In 2008, BT was sprayed on 86 acres in Mt. Gretna. (The spray was not effective, and a second spraying occurred.  PS. With 2,680 acres sprayed, the program's largest participant in 2008, residents of Union Township, also expressed displeasure with the effectiveness of the spraying.)  Other areas on the 2008 spray program included:  Bethel, 539 acres; East Hanover, 646 acres; Heidelberg, 479 acres; South Annville, 1071 acres; South Lebanon, 223 acres; South Londonderry, 1200 acres; and Swatara 104 acres.


Burlap to collect caterpillars is practical on lots with a few oak trees, but entire forests would be difficult to “band.”

Residents of Spring Hill Acres and Iron Valley, (West Cornwall Township where 963 acres were sprayed in 2008), and Cornwall Borough (0 acres sprayed) presented their request for spraying in 2009.  In addition to Stan Aleckna and Tom Sheridan, Irene Van Tassel showed pictures of moths, egg sacs, and defoliation on her property; described the munching sound made by caterpillars eating; and shared how the manure from the caterpillars must be cleared from walks prior to rains), She also said that the gypsy moth caterpillars are on her newly planted Hemlocks, the state tree.  Paul Vranesic and Andrew Curtis (who pointed out that federal dollars are in this mix) made statements supporting spraying.  Tom Sheridan asked, “What is the definition of success?”  He went on to answer his own question, “The goal is to protect trees from severe defoliation, not eliminate every bug.”

Commissioner Litz:

  1. Asked for administrative fees to be added to the cost of spraying.  Administrative costs for the Conservation District include but are not limited to mileage, computer and mailing time by numerous employees and expenses for paper, envelopes, postage, and ink; recording calls and office visits for gypsy moth egg sac documentation, field inspections by forester Leigh Beamesderfer, map creation, advertising, individual property owner notification (a new state requirement), township notification, grant applications and reports to the State, billings, education, complaints, web updates, cutting refund checks if the State reimburses additional funds….  Parcel research by the Assessment office is also needed.  Adding the spray cost of $21 per acre to ‘hidden’ professional administration by federal, state and county employees, the total cost to tax payers is high.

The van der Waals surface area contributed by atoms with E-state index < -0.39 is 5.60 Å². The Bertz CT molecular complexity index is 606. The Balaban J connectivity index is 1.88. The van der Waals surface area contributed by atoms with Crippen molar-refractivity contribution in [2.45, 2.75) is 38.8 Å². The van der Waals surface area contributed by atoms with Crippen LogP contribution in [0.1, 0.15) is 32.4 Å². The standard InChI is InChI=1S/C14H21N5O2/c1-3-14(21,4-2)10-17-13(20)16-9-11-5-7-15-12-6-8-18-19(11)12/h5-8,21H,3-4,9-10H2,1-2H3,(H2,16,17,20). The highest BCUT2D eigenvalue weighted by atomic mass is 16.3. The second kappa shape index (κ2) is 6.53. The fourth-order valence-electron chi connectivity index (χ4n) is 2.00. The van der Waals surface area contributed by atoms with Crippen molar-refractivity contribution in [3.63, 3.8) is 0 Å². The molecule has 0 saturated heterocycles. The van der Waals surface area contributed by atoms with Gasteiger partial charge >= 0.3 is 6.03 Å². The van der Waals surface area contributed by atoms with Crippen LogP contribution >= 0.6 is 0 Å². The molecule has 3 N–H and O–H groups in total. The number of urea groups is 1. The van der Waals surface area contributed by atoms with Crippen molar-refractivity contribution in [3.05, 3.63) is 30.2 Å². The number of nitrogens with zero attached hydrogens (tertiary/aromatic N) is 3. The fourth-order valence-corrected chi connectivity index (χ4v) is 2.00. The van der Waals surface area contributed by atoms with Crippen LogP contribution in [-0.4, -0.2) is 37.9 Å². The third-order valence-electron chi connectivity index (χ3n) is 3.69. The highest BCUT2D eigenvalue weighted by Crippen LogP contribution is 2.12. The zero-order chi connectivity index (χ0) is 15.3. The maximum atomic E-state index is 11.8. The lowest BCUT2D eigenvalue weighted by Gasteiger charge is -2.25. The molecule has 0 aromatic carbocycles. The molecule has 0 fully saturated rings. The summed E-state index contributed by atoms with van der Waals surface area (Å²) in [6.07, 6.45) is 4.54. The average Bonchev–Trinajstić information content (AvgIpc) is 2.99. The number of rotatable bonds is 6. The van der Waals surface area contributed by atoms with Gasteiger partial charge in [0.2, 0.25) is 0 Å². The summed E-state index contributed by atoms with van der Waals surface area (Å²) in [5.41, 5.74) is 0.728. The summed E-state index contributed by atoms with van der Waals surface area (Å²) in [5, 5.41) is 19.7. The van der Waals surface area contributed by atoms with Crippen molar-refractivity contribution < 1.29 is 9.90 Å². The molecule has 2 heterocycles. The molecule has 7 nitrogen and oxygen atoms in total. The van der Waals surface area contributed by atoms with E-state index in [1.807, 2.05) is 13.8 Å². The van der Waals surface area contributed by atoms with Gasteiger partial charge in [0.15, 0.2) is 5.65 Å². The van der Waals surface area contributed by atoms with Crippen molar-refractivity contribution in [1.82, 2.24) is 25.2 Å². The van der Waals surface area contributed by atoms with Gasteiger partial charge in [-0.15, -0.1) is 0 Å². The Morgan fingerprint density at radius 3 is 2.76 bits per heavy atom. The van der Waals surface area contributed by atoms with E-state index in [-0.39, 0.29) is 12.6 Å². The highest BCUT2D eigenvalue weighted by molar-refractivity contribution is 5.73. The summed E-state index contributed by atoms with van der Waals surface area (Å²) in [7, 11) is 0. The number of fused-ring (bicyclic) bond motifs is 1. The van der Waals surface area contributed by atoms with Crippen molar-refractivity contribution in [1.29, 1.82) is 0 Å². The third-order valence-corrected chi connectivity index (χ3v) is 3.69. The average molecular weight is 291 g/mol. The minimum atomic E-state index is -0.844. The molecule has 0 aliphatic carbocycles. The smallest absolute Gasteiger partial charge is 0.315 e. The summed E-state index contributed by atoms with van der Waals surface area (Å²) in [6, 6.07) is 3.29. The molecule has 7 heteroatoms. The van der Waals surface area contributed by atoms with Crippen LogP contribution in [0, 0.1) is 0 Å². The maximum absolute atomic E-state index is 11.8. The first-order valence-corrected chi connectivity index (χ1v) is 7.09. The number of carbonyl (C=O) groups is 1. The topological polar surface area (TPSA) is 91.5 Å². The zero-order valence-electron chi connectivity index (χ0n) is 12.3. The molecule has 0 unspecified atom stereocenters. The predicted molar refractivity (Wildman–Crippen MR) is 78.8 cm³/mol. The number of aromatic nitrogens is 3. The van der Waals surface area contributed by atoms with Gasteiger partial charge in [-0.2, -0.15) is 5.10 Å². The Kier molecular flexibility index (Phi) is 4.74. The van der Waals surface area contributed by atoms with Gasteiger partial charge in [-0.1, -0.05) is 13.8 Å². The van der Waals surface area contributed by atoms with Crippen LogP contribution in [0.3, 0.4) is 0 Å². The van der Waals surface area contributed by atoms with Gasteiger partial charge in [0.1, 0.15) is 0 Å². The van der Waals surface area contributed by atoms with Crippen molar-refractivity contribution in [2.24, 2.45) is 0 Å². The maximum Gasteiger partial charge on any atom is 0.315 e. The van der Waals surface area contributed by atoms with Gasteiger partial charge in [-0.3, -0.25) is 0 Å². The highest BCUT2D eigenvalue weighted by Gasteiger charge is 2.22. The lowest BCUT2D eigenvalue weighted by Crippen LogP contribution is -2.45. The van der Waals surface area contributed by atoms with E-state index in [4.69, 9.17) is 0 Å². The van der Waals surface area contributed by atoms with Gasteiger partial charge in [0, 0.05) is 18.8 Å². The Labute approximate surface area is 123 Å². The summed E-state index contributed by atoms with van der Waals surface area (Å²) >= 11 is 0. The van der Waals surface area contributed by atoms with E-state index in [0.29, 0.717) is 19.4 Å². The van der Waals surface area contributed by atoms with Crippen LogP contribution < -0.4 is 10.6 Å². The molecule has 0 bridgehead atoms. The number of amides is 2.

2. Read a quote from DCNR’s website, “Remember not to go overboard by planting too much of any one species on your property,” and provided a list of trees that gypsy moth do not eat:  Tulip poplar, Dogwood, White ash,  Boxwood, Cedars, Ginko, Juniper, Holly, Hackberry, Honey locust, Lilac, Mountain laurel, Mulberry, Sycamore, Spicebush, Viburnums, and Yews.  (However, these species may be susceptible to other pests.)

  3. Asked property owners if a forest management plan was in place that would both preserve a healthy forest and provide income for costs like spraying for gypsy moths. 

  4. Responded to a question about options other than spraying by referencing DCNR’s website, which states that in addition to banding with burlap, property owners can help to maintain healthy trees with irrigation, mulch, and pruning.

Commissioner Carpenter asked Earl Meyer if spraying was part of the Comprehensive Plan.  Meyer said that he is not familiar with all of the aspects of the gypsy moth program, but the Plan does support health and safety issues.

Commissioner Stohler moved to continue the gypsy moth program for 2009 and stop county financial contributions in 2010 while continuing to administer the program.  The motion carried with Stohler and Carpenter voting aye.  Believing that administration would be logistically problematic and costly, Litz voted nay.